“If they don’t manually blow it off with an air hose and then sweep it up, they should have some type of device, like a vacuum or a system that blows it down,” Reilly says. “You don’t necessarily want to operate it while the operator is there. You don’t want to blow dust or lint down on the operator.”
Dunivan says that to assist with compliance to OSHA directive CPL-03-00-008 against combustible dust explosions and fires act of 2008, his company offers a lint scrubber.
“Removing airborne lint results in cleaner rails for sling loading/unloading systems and facilitates smoother operation, less operator intervention and less cleaning labor,” says Dunivan. “Lint accumulating in the ceiling is reduced for a safer environment. On the floor, it helps keep lint from accumulating and fouling expensive linen-handling equipment.”
Dunivan says removing airborne lint reduces cleanup labor costs and vastly improves laundry air quality. He adds that it is safer and better for the employees, improving morale.
Besides dryer ducts, on machines and up in the ceiling, Reilly says that lint and dust also collect on linen carts and storage areas—areas that operators may not consider in their dust control system.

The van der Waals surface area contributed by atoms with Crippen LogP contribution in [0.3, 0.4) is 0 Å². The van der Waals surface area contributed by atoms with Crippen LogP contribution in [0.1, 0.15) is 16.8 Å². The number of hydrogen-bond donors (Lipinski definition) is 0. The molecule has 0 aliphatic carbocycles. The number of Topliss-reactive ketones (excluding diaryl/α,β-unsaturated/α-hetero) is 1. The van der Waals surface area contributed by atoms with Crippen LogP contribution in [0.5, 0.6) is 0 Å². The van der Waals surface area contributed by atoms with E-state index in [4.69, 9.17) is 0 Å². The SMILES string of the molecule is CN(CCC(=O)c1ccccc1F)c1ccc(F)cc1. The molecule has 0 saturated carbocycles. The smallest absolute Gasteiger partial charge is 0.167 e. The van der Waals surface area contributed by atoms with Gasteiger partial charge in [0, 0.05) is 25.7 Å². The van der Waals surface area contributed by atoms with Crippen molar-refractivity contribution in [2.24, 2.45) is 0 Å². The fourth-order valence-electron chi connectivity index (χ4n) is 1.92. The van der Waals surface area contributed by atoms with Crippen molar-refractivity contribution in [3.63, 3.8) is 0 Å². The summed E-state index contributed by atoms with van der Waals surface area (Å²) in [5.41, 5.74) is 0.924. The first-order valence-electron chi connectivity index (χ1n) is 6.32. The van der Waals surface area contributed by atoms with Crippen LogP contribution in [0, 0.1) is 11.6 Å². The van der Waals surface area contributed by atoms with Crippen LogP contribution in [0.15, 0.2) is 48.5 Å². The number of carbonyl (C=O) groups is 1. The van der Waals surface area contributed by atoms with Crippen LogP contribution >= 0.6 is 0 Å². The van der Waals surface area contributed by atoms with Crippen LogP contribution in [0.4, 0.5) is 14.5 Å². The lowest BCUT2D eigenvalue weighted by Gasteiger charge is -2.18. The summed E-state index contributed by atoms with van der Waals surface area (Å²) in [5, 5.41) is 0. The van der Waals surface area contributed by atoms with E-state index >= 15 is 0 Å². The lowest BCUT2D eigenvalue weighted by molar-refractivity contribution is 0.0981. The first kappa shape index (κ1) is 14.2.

KEY COMPONENT: PERSONNEL
Devices and systems are essential to helping control dust and lint in a laundry. However, the key component in the system is laundry personnel.
“Nothing is really fully automated,” says Reilly. “There aren’t robots and drones that are going to sweep up the dust and lint. No matter how good a device is, like a filter or blower or vacuum, it has to be overseen and maintained by personnel. That’s always the key.”
Reilly relates that he’s toured plants where the dust/lint systems and devices weren’t even turned on. Or, they weren’t operating properly because a dirty filter hadn’t been changed.
“It’s really critical that personnel oversee the devices they have,” he says. “It’s not like a lot of maintenance. They have to be checked to make sure that they’re operating properly.”
Essential checks personnel need to make, according to Reilly, are to ensure that the dryer ducts are sealed properly and then to make sure the dryer has the proper airflow within the original manufacturer’s range.
Finally, Marcq says having a plan for employees to follow is key.
“Install SonicAire, or similar, units and institute daily, weekly and monthly blowdown schedules, which increase in area covered and amount of cleaning,” he says. “Maintain strict preventative maintenance schedules, and have a good plan in place.”
Have a question or comment? E-mail our editor Matt Poe at [email protected].